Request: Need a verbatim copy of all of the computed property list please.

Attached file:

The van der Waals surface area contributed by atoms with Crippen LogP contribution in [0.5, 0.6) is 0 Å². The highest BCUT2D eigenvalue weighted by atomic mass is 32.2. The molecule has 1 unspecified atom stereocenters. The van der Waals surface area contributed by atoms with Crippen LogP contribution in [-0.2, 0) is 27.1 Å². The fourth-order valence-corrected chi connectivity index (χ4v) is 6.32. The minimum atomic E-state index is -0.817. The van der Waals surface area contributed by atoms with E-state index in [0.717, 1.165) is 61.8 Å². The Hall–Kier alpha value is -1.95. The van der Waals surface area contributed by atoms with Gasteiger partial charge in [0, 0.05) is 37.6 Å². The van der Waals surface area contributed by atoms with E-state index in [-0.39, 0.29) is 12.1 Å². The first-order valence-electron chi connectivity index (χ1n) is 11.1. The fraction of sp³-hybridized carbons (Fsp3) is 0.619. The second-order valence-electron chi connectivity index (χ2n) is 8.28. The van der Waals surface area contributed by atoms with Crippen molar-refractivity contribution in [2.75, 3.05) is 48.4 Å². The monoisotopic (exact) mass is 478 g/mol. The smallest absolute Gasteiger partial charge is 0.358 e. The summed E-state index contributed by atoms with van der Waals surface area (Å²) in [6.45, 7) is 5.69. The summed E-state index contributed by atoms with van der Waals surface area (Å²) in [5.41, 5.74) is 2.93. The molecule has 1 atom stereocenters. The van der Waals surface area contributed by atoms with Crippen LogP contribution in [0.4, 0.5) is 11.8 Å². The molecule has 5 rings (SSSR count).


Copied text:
The van der Waals surface area contributed by atoms with Crippen LogP contribution in [0.5, 0.6) is 0 Å². The highest BCUT2D eigenvalue weighted by atomic mass is 32.2. The molecule has 1 unspecified atom stereocenters. The van der Waals surface area contributed by atoms with Crippen LogP contribution in [-0.2, 0) is 27.1 Å². The fourth-order valence-corrected chi connectivity index (χ4v) is 6.32. The minimum atomic E-state index is -0.817. The van der Waals surface area contributed by atoms with E-state index in [0.717, 1.165) is 61.8 Å². The Hall–Kier alpha value is -1.95. The van der Waals surface area contributed by atoms with Gasteiger partial charge in [0, 0.05) is 37.6 Å². The van der Waals surface area contributed by atoms with E-state index in [-0.39, 0.29) is 12.1 Å². The first-order valence-electron chi connectivity index (χ1n) is 11.1. The fraction of sp³-hybridized carbons (Fsp3) is 0.619. The second-order valence-electron chi connectivity index (χ2n) is 8.28. The van der Waals surface area contributed by atoms with Crippen molar-refractivity contribution in [2.75, 3.05) is 48.4 Å². The monoisotopic (exact) mass is 478 g/mol. The smallest absolute Gasteiger partial charge is 0.358 e. The summed E-state index contributed by atoms with van der Waals surface area (Å²) in [6.45, 7) is 5.69. The summed E-state index contributed by atoms with van der Waals surface area (Å²) in [5.41, 5.74) is 2.93. The molecule has 1 atom stereocenters. The van der Waals surface area contributed by atoms with Crippen LogP contribution in [0.4, 0.5) is 11.8 Å². The molecule has 5 rings (SSSR count).